Professional political survivor Mike Pence tests if there's any room left for him in a Trump Republican Party

  • Pence and his team are emerging to test whether the former vice president has a future in politics.
  • Pence headlines a fundraiser for a conservative Christian group Thursday.
  • During the past three decades, Pence has found ways to come back from crippling defeats.
  • See more stories on Insider’s business page.

Former Vice President Mike Pence’s political career should be toast.

Pence refused to derail Congress’ certification of now-President Joe Biden’s Electoral College votes. 

Insurrectionists, acting in the name of President Donald Trump, responded by hunting Pence in the halls of the US Capitol, to no avail.

And days later, on January 20, Pence committed what some Republicans consider the greatest betrayal of all: standing sentry on the Capitol stage as Biden, not Trump, took the presidential oath of office.

But if Pence and his team are winding down, they’re not showing it. 

Pence for weeks has been plotting a return to public prominence, employing a methodical approach that has been a hallmark of his career in public service. 

In February, he teased news he was joining a pair of top conservative organizations. And just three weeks ago, he scored an entire day of news coverage with his dual launch of a new political group and a book deal valued at up to $4 million.

Come Thursday, Pence makes his clearest move yet that he’s ready to reclaim his political future — and make the earliest of moves toward a 2024 presidential run — when he travels to South Carolina to headline a fundraiser for a conservative Christian organization. 

The imagery of Pence’s first public campaign-style stop since the 2020 election is impossible to miss to the trained political eye: He’s posting up in the backyard of a possible 2024 opponent, former South Carolina Gov. Nikki Haley, in a key typically early Republican primary state. He’s also playing to conservative evangelicals, a critical base of voters he hopes to keep squarely in his camp.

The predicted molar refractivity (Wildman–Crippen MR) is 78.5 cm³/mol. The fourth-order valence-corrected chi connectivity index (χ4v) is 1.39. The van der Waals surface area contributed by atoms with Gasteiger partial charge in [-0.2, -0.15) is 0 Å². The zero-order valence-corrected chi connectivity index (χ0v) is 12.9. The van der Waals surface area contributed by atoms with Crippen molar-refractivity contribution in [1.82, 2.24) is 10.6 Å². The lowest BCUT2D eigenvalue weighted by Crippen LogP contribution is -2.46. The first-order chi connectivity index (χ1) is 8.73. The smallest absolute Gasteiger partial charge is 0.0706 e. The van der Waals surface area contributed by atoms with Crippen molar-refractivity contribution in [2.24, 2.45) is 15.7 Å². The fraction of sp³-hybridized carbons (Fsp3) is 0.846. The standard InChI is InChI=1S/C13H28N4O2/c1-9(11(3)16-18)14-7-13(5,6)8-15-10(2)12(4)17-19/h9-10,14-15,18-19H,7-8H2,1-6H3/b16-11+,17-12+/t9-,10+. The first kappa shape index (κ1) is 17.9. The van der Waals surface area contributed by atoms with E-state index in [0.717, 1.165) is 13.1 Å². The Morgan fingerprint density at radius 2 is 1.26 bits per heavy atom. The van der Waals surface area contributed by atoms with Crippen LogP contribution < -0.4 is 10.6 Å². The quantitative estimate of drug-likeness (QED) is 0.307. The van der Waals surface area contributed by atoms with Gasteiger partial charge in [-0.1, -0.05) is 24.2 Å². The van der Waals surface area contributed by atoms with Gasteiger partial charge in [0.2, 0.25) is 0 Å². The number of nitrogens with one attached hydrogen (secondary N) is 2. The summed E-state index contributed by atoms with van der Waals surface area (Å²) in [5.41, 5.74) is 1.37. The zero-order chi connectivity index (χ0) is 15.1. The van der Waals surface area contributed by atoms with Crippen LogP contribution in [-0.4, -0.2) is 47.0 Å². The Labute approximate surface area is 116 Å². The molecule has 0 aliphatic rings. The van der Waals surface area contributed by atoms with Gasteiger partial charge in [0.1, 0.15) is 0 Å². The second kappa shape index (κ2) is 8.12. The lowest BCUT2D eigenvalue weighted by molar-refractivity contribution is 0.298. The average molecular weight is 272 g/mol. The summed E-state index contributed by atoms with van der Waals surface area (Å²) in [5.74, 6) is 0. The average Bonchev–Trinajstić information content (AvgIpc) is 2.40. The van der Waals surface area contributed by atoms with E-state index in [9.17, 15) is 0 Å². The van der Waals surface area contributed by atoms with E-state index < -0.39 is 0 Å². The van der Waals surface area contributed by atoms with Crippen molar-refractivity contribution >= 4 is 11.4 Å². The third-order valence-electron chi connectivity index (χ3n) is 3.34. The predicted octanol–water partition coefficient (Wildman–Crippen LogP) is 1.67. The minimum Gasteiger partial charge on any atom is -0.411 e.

“He’s reminding everyone he’s returning from where he came, and honestly I think that’s going to be a pretty bold speech,” said one Pence advisor.

Read more: Pence allies say the lame-duck VP needs to stay in the public spotlight if he wants to be a viable 2024 presidential candidate

But don’t expect Pence to do something so bold as announce a presidential run, now or anytime soon, Pence advisors told Insider. 

Consider the speech Thursday an effort by Pence to carve a lane for himself in 2024 …  if Trump doesn’t run.

Pence is also girding for either of two potential futures within the GOP, said David McIntosh, president of the conservative campaign group Club for Growth and a longtime friend of Pence’s. 

“One is if Trump decides to run again, the best thing is for Pence to be a Trump supporter,” McIntosh said. “But if Trump doesn’t run again, it becomes a free-for-all among the Republicans.” 

And in that free-for-all, the former vice president stands a good chance of winning the nomination, said McIntosh, who also serves on the board of Pence’s newly-launched political group, Advancing American Freedom.

If nothing else, history is heartening for Pence. During the last four decades, only two former vice presidents have not gotten their party’s nomination after serving as the loyal second in command, and one of those two, Dick Cheney, didn’t want to run. 

A Pence spokesman declined comment for this story. But Insider this month spoke with more than a dozen Trump advisors, Pence advisors, Republicans, and others close to the former vice president, since Pence launched his campaign-style advocacy group.

Most envisioned Pence as a likely frontrunner for the Republican nomination in 2024, if a number of things go right. 

But, they acknowledge, a single wrong move or stroke of bad luck could relegate Pence to becoming just one more “influential voice” on the right, falling well short of the White House.

And the worst political luck of all for Pence would be Trump himself running a third time for president in 2024.

Senate parliamentarian Elizabeth MacDonough guides then-Vice President Mike Pence in the tallying of the 2020 electoral votes on January 6 on Capitol Hill. Pence would soon flee the chambers with congressional lawmakers when pro-Trump insurrectionists breached a Capitol security perimeter.Photo by Win McNamee/ Getty Images

Getting beyond January 6

Pro-Trump rioters came within seconds of finding Pence at the Capitol on January 6, as chants of “Hang Mike Pence” rang out through the marble halls.